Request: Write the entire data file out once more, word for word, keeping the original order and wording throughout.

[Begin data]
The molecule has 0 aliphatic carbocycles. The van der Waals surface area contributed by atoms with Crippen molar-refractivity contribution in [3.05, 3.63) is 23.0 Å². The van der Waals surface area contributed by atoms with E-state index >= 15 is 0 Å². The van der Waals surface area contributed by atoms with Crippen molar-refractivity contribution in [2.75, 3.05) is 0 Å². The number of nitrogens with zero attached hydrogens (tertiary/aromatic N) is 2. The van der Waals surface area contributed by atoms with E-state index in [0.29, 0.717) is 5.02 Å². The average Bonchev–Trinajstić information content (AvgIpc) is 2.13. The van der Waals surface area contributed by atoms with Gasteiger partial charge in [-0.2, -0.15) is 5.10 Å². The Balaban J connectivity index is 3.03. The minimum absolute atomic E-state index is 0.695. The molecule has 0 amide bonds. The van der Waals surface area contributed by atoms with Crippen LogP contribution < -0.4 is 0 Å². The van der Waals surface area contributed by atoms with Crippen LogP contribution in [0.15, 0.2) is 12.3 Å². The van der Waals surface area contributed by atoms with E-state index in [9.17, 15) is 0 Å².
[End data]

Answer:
The molecule has 0 aliphatic carbocycles. The van der Waals surface area contributed by atoms with Crippen molar-refractivity contribution in [3.05, 3.63) is 23.0 Å². The van der Waals surface area contributed by atoms with E-state index >= 15 is 0 Å². The van der Waals surface area contributed by atoms with Crippen molar-refractivity contribution in [2.75, 3.05) is 0 Å². The number of nitrogens with zero attached hydrogens (tertiary/aromatic N) is 2. The van der Waals surface area contributed by atoms with E-state index in [0.29, 0.717) is 5.02 Å². The average Bonchev–Trinajstić information content (AvgIpc) is 2.13. The van der Waals surface area contributed by atoms with Gasteiger partial charge in [-0.2, -0.15) is 5.10 Å². The Balaban J connectivity index is 3.03. The minimum absolute atomic E-state index is 0.695. The molecule has 0 amide bonds. The van der Waals surface area contributed by atoms with Crippen LogP contribution < -0.4 is 0 Å². The van der Waals surface area contributed by atoms with Crippen LogP contribution in [0.15, 0.2) is 12.3 Å². The van der Waals surface area contributed by atoms with E-state index in [9.17, 15) is 0 Å².